Stanton said...

Saw the movie and liked it. I agree with an earlier post: should have been a summer 'blockbuster' type movie with loads of marketing build-up.

Kevin said...

Hey, Disney...hire me for marketing, we can turn it around together...
Anyway...haven't seen the film yet, but I heard they changed the title because of the shall-not-be-named Mars Needs Moms, to avoid confusion and association with that film...really? I didn't realize Disney had such a low regard for its audience...it's like the UFO lyrics, "Oh my, oh how the times have changed." Won't say anything about the film, just saying marketing needs work...

Jadydangel said...

I watched it as a Moviegoer. (Whom movies are made for.) Not as a critic, a professor of film or literary history, or even as a sci-fi aficionado who had even a clue where the backstory on the film came from. I am The Public.

And I liked it.

I liked the choice of actors. I liked the costumes. And The Story.

Isn't that what a movie is supposed to be all about? Yeah, great, Lucas stole ideas from John Q Author of John Carter for his Star Wars franchise. Whoopie. Oh, and guess what? They weren't REALLY on Mars. (I mean Barsoom.) You have to suspend a little disbelief. It's fiction.

John Carter reminded me of what a movie used to be like, before we had Sparkling Vampires and Flying Wizards. Fantasy, other worlds, good guys, bad guys, a little intrigue.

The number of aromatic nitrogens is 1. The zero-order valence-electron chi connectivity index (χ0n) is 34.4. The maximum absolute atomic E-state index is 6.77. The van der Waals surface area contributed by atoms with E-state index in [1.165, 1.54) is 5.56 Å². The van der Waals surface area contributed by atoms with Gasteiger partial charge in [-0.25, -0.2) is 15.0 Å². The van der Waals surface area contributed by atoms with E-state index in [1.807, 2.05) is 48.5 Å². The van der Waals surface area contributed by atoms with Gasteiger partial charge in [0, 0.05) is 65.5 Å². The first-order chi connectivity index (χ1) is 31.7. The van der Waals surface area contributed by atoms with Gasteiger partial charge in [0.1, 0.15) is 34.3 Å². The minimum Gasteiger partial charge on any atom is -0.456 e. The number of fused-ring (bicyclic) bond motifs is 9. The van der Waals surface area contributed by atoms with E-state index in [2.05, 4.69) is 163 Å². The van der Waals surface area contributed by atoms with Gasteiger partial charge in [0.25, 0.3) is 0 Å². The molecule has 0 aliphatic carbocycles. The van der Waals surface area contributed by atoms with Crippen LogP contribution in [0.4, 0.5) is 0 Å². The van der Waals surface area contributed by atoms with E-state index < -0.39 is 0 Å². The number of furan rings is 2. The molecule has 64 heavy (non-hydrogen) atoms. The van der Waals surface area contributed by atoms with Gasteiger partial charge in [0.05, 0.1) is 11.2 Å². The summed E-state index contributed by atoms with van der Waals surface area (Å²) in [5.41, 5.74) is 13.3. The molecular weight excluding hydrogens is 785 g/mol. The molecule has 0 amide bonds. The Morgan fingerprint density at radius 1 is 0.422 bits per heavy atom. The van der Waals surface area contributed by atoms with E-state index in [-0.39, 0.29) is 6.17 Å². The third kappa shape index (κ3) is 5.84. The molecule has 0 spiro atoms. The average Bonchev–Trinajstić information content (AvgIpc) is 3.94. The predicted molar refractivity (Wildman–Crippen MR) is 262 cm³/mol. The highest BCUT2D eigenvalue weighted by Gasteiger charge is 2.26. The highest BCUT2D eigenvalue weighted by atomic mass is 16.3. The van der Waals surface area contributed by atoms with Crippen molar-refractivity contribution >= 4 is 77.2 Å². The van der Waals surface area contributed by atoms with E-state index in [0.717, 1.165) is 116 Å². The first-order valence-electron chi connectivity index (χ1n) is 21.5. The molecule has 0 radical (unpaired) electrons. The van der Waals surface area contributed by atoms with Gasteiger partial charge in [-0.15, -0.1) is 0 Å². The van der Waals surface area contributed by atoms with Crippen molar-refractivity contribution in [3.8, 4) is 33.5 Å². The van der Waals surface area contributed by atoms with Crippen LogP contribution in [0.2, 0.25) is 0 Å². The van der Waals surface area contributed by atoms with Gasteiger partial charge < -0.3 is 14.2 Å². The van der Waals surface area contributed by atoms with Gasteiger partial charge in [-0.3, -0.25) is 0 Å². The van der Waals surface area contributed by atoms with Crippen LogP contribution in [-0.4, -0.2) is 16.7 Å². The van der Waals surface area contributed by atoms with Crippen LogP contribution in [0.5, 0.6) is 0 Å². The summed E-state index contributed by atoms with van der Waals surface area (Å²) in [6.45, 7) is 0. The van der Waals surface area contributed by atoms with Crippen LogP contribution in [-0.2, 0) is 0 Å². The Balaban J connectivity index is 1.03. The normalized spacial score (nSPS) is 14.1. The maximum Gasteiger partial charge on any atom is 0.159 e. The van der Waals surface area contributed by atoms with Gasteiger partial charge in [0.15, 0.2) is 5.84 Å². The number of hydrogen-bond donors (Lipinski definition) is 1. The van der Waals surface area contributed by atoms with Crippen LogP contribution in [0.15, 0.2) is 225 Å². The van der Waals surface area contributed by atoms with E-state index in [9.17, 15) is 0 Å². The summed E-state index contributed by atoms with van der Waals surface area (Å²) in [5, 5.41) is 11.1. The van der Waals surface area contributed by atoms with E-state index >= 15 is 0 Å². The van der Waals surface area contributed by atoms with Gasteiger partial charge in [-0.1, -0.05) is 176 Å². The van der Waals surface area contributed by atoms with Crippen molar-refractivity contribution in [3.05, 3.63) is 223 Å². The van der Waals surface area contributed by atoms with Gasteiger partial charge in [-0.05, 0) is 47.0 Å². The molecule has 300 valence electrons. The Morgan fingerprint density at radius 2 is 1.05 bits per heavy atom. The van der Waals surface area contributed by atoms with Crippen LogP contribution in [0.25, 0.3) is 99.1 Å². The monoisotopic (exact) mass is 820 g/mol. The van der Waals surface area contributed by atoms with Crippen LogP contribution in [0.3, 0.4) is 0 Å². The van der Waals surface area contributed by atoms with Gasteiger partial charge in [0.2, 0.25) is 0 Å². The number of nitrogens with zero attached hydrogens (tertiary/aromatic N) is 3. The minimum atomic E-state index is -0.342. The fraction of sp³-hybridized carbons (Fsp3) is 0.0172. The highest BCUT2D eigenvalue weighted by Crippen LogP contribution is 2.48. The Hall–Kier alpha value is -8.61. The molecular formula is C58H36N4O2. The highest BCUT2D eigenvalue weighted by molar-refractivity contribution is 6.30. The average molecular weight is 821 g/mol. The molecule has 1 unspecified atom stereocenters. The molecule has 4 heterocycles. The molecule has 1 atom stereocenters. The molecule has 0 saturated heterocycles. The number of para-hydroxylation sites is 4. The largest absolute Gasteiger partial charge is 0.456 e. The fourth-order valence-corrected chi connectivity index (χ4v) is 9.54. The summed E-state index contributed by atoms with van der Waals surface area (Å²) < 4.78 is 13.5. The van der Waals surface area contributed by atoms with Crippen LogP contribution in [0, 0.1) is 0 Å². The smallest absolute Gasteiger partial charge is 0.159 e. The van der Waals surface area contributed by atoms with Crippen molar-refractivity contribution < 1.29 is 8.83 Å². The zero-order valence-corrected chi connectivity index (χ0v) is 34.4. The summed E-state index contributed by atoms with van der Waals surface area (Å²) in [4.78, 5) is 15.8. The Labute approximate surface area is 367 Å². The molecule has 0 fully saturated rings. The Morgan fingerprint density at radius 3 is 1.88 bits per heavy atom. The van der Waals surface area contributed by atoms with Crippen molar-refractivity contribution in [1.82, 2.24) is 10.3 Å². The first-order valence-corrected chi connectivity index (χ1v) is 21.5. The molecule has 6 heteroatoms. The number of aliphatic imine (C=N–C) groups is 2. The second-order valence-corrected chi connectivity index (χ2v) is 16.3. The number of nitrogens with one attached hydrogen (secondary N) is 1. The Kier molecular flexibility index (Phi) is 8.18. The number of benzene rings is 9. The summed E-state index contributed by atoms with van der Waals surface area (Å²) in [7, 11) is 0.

Oh, and there is, of course, that Pretty Little Princess.

It is Disney, after all.

Anonymous said...

No way near as good as Avatar, but well above Narnia. Disney just does not seem to have the ability to produce good fantasy/sci-fi fare.

Anonymous said...

While the marketing sucked, I believe the movie was flawed as well.

I read several articles that Star Wars, Avatar, Superman and more were heavily influenced by the book, which was written a hundred plus years ago. As a result, after seeing these ideas in the mentioned movies, it feels like John Carter the movie reused ideas seen in those films.

Who knows, maybe it will be a hit.

Michael said...

Quote from Andrew about title... “At the time there was panic of [confusion] with Mars Needs Moms, and that wasn’t convincing me to do anything. Then they did all this testing and they found that a huge bump of people were saying no just off the title,” Stanton admitted. “I realized that the movie is about that arc, so I said, ‘Look I’ll bend if … you guys let me keep the JCM logo because it’s going to mean something by the end of the movie, and if there’s more movies I want that to be the thing you remember.”

Anonymous said...

"It reminds me that a company should focus on what it does best...Disney/Children.."

Since when? Since only recently, and it continues to promote the dumbing down of Disney.

Disney NEVER made "children's films." They made FAMILY films--films adults can enjoy as MUCH as children. Films that didn't talk down to children.

John Carter is not the worst film made, but there's absolutely nothing special about it on any level. The script was pedestrian, the film making mostly amateurish, and it was overly complicated on multiple levels. The action scenes are OK, but with no strong characters to root for, it just sort of sits there. The bad marketing didn't help, but the film would have probably flopped anyway because it's just not particularly good.

Dont_Care said...

My snark comment is "Princess of Mars" was already made into a movie starring Traci Lords (the infamous actress), a 2009 movie. This was also a little seen movie. Its available in cable television on constant rotation at SyFy network, I think.